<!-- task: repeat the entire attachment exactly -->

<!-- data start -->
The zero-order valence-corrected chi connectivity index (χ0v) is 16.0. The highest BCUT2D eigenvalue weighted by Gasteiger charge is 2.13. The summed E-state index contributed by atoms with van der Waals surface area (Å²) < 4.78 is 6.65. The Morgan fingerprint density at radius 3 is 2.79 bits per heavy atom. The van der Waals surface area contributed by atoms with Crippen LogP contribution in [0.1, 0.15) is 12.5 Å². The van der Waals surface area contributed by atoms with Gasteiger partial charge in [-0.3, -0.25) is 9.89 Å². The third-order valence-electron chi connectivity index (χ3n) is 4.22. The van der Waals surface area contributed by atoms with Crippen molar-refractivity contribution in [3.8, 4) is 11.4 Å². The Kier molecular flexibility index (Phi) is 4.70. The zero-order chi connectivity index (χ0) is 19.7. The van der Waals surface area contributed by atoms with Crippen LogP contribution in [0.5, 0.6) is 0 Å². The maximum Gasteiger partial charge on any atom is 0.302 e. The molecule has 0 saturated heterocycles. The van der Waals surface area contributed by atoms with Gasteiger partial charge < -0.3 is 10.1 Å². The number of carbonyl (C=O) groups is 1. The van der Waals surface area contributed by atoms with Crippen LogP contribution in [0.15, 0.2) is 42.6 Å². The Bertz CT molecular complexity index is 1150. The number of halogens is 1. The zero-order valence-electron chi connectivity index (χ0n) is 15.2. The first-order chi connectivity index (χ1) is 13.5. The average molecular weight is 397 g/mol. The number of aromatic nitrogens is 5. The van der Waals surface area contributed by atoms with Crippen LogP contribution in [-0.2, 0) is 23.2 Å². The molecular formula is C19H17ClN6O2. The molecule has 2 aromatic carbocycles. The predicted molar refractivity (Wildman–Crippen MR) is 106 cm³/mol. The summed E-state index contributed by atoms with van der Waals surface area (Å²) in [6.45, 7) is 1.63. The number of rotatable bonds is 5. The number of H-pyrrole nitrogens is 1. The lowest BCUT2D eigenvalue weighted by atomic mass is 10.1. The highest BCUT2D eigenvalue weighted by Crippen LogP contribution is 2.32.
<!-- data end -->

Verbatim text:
The zero-order valence-corrected chi connectivity index (χ0v) is 16.0. The highest BCUT2D eigenvalue weighted by Gasteiger charge is 2.13. The summed E-state index contributed by atoms with van der Waals surface area (Å²) < 4.78 is 6.65. The Morgan fingerprint density at radius 3 is 2.79 bits per heavy atom. The van der Waals surface area contributed by atoms with Crippen LogP contribution in [0.1, 0.15) is 12.5 Å². The van der Waals surface area contributed by atoms with Gasteiger partial charge in [-0.3, -0.25) is 9.89 Å². The third-order valence-electron chi connectivity index (χ3n) is 4.22. The van der Waals surface area contributed by atoms with Crippen molar-refractivity contribution in [3.8, 4) is 11.4 Å². The Kier molecular flexibility index (Phi) is 4.70. The zero-order chi connectivity index (χ0) is 19.7. The van der Waals surface area contributed by atoms with Crippen LogP contribution in [0.5, 0.6) is 0 Å². The maximum Gasteiger partial charge on any atom is 0.302 e. The molecule has 0 saturated heterocycles. The van der Waals surface area contributed by atoms with Gasteiger partial charge < -0.3 is 10.1 Å². The number of carbonyl (C=O) groups is 1. The van der Waals surface area contributed by atoms with Crippen LogP contribution in [0.15, 0.2) is 42.6 Å². The Bertz CT molecular complexity index is 1150. The number of halogens is 1. The zero-order valence-electron chi connectivity index (χ0n) is 15.2. The first-order chi connectivity index (χ1) is 13.5. The average molecular weight is 397 g/mol. The number of aromatic nitrogens is 5. The van der Waals surface area contributed by atoms with Crippen LogP contribution in [-0.2, 0) is 23.2 Å². The molecular formula is C19H17ClN6O2. The molecule has 2 aromatic carbocycles. The predicted molar refractivity (Wildman–Crippen MR) is 106 cm³/mol. The summed E-state index contributed by atoms with van der Waals surface area (Å²) in [6.45, 7) is 1.63. The number of rotatable bonds is 5. The number of H-pyrrole nitrogens is 1. The lowest BCUT2D eigenvalue weighted by atomic mass is 10.1. The highest BCUT2D eigenvalue weighted by Crippen LogP contribution is 2.32.